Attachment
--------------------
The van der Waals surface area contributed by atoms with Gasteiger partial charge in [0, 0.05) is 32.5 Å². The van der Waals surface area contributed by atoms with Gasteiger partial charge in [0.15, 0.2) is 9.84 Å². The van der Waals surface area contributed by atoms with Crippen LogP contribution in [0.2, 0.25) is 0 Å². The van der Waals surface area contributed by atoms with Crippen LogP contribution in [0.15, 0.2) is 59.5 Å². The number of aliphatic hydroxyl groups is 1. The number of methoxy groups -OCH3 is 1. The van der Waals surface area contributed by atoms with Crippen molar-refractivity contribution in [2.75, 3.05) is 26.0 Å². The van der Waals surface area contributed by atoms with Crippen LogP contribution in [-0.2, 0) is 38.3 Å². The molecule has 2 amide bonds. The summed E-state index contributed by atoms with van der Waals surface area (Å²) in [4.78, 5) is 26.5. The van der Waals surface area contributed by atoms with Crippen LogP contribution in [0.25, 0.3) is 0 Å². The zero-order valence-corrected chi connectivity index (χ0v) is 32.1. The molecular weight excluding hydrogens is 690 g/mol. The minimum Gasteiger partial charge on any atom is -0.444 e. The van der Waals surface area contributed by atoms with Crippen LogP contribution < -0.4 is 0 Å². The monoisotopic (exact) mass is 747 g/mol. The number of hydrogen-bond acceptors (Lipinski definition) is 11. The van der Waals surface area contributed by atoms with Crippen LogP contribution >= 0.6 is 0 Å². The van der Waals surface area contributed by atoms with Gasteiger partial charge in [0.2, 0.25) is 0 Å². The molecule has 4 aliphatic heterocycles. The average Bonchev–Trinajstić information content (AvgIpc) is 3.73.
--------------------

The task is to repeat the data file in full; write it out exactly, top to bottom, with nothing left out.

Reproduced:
The van der Waals surface area contributed by atoms with Gasteiger partial charge in [0, 0.05) is 32.5 Å². The van der Waals surface area contributed by atoms with Gasteiger partial charge in [0.15, 0.2) is 9.84 Å². The van der Waals surface area contributed by atoms with Crippen LogP contribution in [0.2, 0.25) is 0 Å². The van der Waals surface area contributed by atoms with Crippen LogP contribution in [0.15, 0.2) is 59.5 Å². The number of aliphatic hydroxyl groups is 1. The number of methoxy groups -OCH3 is 1. The van der Waals surface area contributed by atoms with Crippen molar-refractivity contribution in [2.75, 3.05) is 26.0 Å². The van der Waals surface area contributed by atoms with Crippen LogP contribution in [-0.2, 0) is 38.3 Å². The molecule has 2 amide bonds. The summed E-state index contributed by atoms with van der Waals surface area (Å²) in [4.78, 5) is 26.5. The van der Waals surface area contributed by atoms with Crippen LogP contribution in [0.25, 0.3) is 0 Å². The zero-order valence-corrected chi connectivity index (χ0v) is 32.1. The molecular weight excluding hydrogens is 690 g/mol. The minimum Gasteiger partial charge on any atom is -0.444 e. The van der Waals surface area contributed by atoms with Crippen LogP contribution < -0.4 is 0 Å². The monoisotopic (exact) mass is 747 g/mol. The number of hydrogen-bond acceptors (Lipinski definition) is 11. The van der Waals surface area contributed by atoms with Crippen LogP contribution >= 0.6 is 0 Å². The van der Waals surface area contributed by atoms with Gasteiger partial charge in [0.2, 0.25) is 0 Å². The molecule has 4 aliphatic heterocycles. The average Bonchev–Trinajstić information content (AvgIpc) is 3.73.